One of the more frustrating things I see as a web marketer is businesses using the magical powers of observation to determine whether or not their online marketing efforts are succeeding. Sure, observation can be interesting, but it should not be held as a definitive benchmark for determining your site’s success. At best, observation should be used as a starting point for digging deaper into your analytics to get to the truth of the matter.
When any new site rolls out there are going to be some hiccups, bumps and potholes along the way. A good SEO will help you minimize problems as much as possible, but inevitably, they’re,well, inevitable (mic drop.)
But the point here isn’t that there will be issues on any new site rollout. It’s knowing what they are. And that’s where we can’t rely on having “a bad feeling about this” as being an authoritative measure.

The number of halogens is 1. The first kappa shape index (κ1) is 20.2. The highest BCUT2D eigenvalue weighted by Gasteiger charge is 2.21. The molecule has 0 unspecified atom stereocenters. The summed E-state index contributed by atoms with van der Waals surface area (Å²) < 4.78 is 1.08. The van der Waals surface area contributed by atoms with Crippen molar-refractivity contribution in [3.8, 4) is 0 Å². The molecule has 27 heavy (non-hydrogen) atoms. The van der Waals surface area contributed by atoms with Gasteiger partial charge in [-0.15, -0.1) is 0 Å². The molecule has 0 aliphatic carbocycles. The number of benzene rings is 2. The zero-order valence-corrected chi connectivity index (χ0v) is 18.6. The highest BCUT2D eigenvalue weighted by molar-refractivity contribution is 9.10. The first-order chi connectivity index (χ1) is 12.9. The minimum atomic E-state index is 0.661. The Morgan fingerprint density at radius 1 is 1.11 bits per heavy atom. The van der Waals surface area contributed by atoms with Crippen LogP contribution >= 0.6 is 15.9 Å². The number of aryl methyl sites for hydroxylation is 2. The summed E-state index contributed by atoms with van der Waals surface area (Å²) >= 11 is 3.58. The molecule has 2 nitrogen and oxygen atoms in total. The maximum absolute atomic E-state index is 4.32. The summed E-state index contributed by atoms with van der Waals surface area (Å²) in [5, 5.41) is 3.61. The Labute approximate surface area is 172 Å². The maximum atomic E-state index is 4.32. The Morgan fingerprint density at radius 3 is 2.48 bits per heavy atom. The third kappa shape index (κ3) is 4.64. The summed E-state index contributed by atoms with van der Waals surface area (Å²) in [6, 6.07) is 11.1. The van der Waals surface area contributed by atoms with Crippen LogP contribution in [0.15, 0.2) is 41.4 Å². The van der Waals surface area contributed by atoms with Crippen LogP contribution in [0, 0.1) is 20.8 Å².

That might work in every Star Wars movie (and twice in Episode 3) but it doesn’t work in the real world of website analytics.
In order to assess the effectiveness and performance of your new site and be able to compare it to that of the old site, you need to be sure you have your analytics tracking codes in place. Without proper tracking, your gut may be telling you there is a problem, but that can lead you down an entirely wrong assumption as to what it is. It’s your data that will will allow you to see the changes in visitor patterns and exactly how and where the new site improves (or not) the visitor’s experience.
There are a number of tracking platforms you can choose from, but Google is perhaps the most popular, plus it’s free, robust and easy-to-implement. To use Google Analytics, you’ll need to install the correct code on your website.
As a side note, you should also be sure to implement and/or maintain your RSS feed links. This is especially important for your blog but can also be important for feeds for new products, updates and anything else your customers like to stay up to date on.